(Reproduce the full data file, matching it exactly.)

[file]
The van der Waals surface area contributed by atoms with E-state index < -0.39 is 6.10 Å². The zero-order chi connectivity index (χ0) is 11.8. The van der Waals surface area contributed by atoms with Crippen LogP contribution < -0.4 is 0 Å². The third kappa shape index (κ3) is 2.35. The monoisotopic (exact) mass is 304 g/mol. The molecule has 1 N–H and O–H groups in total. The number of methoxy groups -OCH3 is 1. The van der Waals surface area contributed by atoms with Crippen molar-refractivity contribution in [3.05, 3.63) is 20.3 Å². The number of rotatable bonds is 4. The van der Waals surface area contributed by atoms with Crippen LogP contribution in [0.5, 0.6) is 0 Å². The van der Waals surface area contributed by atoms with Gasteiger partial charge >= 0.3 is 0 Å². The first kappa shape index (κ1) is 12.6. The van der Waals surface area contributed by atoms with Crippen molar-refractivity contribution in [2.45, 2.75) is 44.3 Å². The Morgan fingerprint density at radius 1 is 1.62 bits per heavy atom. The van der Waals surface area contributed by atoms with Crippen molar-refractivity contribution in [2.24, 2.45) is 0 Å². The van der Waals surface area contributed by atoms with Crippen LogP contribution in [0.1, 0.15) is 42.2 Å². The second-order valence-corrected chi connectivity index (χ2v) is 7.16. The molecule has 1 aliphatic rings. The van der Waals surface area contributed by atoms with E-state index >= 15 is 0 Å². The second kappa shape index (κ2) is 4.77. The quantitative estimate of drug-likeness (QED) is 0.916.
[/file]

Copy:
The van der Waals surface area contributed by atoms with E-state index < -0.39 is 6.10 Å². The zero-order chi connectivity index (χ0) is 11.8. The van der Waals surface area contributed by atoms with Crippen LogP contribution < -0.4 is 0 Å². The third kappa shape index (κ3) is 2.35. The monoisotopic (exact) mass is 304 g/mol. The molecule has 1 N–H and O–H groups in total. The number of methoxy groups -OCH3 is 1. The van der Waals surface area contributed by atoms with Crippen molar-refractivity contribution in [3.05, 3.63) is 20.3 Å². The number of rotatable bonds is 4. The van der Waals surface area contributed by atoms with Crippen LogP contribution in [0.5, 0.6) is 0 Å². The van der Waals surface area contributed by atoms with Gasteiger partial charge >= 0.3 is 0 Å². The first kappa shape index (κ1) is 12.6. The van der Waals surface area contributed by atoms with Crippen molar-refractivity contribution in [2.45, 2.75) is 44.3 Å². The Morgan fingerprint density at radius 1 is 1.62 bits per heavy atom. The van der Waals surface area contributed by atoms with Crippen molar-refractivity contribution in [2.24, 2.45) is 0 Å². The van der Waals surface area contributed by atoms with Crippen LogP contribution in [0.1, 0.15) is 42.2 Å². The second-order valence-corrected chi connectivity index (χ2v) is 7.16. The molecule has 1 aliphatic rings. The van der Waals surface area contributed by atoms with E-state index >= 15 is 0 Å². The second kappa shape index (κ2) is 4.77. The quantitative estimate of drug-likeness (QED) is 0.916.